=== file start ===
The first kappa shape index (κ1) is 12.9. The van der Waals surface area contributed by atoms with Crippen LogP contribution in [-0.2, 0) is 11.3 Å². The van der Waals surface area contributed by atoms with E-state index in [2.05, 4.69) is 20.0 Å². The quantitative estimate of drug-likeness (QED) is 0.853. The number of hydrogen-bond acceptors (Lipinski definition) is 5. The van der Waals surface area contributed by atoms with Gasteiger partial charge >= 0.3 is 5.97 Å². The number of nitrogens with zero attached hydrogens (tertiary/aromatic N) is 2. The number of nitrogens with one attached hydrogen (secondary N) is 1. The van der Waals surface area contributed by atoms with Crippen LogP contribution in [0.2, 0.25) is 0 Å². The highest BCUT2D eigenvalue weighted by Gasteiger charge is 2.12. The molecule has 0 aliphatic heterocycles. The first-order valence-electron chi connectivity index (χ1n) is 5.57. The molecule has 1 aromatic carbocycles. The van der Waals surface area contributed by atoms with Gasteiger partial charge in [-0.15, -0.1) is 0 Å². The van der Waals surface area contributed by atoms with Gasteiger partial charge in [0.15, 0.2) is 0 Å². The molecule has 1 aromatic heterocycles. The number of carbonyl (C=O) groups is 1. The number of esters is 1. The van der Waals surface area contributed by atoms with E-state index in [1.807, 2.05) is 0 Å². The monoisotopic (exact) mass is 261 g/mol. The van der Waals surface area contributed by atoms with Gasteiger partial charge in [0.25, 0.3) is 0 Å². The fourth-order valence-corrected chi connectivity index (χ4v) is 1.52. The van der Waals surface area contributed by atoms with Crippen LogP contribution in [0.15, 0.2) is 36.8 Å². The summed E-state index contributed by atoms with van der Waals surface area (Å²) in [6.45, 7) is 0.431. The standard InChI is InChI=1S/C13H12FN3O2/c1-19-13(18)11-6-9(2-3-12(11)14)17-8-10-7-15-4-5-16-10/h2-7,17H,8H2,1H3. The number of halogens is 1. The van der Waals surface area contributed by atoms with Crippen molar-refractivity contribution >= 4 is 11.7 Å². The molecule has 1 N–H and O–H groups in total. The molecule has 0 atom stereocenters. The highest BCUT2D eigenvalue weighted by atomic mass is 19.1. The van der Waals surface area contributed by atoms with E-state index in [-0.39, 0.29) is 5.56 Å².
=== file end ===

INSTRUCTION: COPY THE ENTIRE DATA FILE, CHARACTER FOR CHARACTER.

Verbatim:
The first kappa shape index (κ1) is 12.9. The van der Waals surface area contributed by atoms with Crippen LogP contribution in [-0.2, 0) is 11.3 Å². The van der Waals surface area contributed by atoms with E-state index in [2.05, 4.69) is 20.0 Å². The quantitative estimate of drug-likeness (QED) is 0.853. The number of hydrogen-bond acceptors (Lipinski definition) is 5. The van der Waals surface area contributed by atoms with Gasteiger partial charge >= 0.3 is 5.97 Å². The number of nitrogens with zero attached hydrogens (tertiary/aromatic N) is 2. The number of nitrogens with one attached hydrogen (secondary N) is 1. The van der Waals surface area contributed by atoms with Crippen LogP contribution in [0.2, 0.25) is 0 Å². The highest BCUT2D eigenvalue weighted by Gasteiger charge is 2.12. The molecule has 0 aliphatic heterocycles. The first-order valence-electron chi connectivity index (χ1n) is 5.57. The molecule has 1 aromatic carbocycles. The van der Waals surface area contributed by atoms with Gasteiger partial charge in [-0.15, -0.1) is 0 Å². The van der Waals surface area contributed by atoms with Gasteiger partial charge in [0.15, 0.2) is 0 Å². The molecule has 1 aromatic heterocycles. The number of carbonyl (C=O) groups is 1. The number of esters is 1. The van der Waals surface area contributed by atoms with E-state index in [1.807, 2.05) is 0 Å². The monoisotopic (exact) mass is 261 g/mol. The van der Waals surface area contributed by atoms with Gasteiger partial charge in [0.25, 0.3) is 0 Å². The fourth-order valence-corrected chi connectivity index (χ4v) is 1.52. The van der Waals surface area contributed by atoms with Crippen LogP contribution in [0.15, 0.2) is 36.8 Å². The summed E-state index contributed by atoms with van der Waals surface area (Å²) in [6.45, 7) is 0.431. The standard InChI is InChI=1S/C13H12FN3O2/c1-19-13(18)11-6-9(2-3-12(11)14)17-8-10-7-15-4-5-16-10/h2-7,17H,8H2,1H3. The number of halogens is 1. The van der Waals surface area contributed by atoms with Crippen molar-refractivity contribution >= 4 is 11.7 Å². The molecule has 1 N–H and O–H groups in total. The molecule has 0 atom stereocenters. The highest BCUT2D eigenvalue weighted by atomic mass is 19.1. The van der Waals surface area contributed by atoms with E-state index in [-0.39, 0.29) is 5.56 Å².